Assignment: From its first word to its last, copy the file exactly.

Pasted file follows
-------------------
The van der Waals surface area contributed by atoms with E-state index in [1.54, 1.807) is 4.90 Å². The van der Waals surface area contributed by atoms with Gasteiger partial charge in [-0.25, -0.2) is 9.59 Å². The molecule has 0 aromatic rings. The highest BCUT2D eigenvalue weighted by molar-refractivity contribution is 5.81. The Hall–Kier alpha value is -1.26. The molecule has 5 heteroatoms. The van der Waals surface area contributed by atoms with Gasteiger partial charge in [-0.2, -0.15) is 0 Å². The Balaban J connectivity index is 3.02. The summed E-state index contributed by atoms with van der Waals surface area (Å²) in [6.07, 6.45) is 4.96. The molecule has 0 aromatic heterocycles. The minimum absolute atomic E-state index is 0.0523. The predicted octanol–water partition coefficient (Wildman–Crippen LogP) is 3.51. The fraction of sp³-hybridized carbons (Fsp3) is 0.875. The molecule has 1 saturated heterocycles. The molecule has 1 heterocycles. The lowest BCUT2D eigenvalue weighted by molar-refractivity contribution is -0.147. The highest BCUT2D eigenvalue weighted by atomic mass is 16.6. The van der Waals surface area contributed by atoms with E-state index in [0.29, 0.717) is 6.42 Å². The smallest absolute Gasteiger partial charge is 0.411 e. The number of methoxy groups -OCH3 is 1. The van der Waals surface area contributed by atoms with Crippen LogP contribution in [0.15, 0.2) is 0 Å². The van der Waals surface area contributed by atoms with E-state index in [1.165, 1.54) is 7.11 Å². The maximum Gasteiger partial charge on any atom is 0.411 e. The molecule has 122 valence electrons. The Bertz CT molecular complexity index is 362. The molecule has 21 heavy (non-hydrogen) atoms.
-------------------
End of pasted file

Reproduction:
The van der Waals surface area contributed by atoms with E-state index in [1.54, 1.807) is 4.90 Å². The van der Waals surface area contributed by atoms with Gasteiger partial charge in [-0.25, -0.2) is 9.59 Å². The molecule has 0 aromatic rings. The highest BCUT2D eigenvalue weighted by molar-refractivity contribution is 5.81. The Hall–Kier alpha value is -1.26. The molecule has 5 heteroatoms. The van der Waals surface area contributed by atoms with Gasteiger partial charge in [-0.2, -0.15) is 0 Å². The Balaban J connectivity index is 3.02. The summed E-state index contributed by atoms with van der Waals surface area (Å²) in [6.07, 6.45) is 4.96. The molecule has 0 aromatic heterocycles. The minimum absolute atomic E-state index is 0.0523. The predicted octanol–water partition coefficient (Wildman–Crippen LogP) is 3.51. The fraction of sp³-hybridized carbons (Fsp3) is 0.875. The molecule has 1 saturated heterocycles. The molecule has 1 heterocycles. The lowest BCUT2D eigenvalue weighted by molar-refractivity contribution is -0.147. The highest BCUT2D eigenvalue weighted by atomic mass is 16.6. The van der Waals surface area contributed by atoms with E-state index in [0.29, 0.717) is 6.42 Å². The smallest absolute Gasteiger partial charge is 0.411 e. The number of methoxy groups -OCH3 is 1. The van der Waals surface area contributed by atoms with Crippen LogP contribution in [0.15, 0.2) is 0 Å². The van der Waals surface area contributed by atoms with E-state index in [1.165, 1.54) is 7.11 Å². The maximum Gasteiger partial charge on any atom is 0.411 e. The molecule has 122 valence electrons. The Bertz CT molecular complexity index is 362. The molecule has 21 heavy (non-hydrogen) atoms.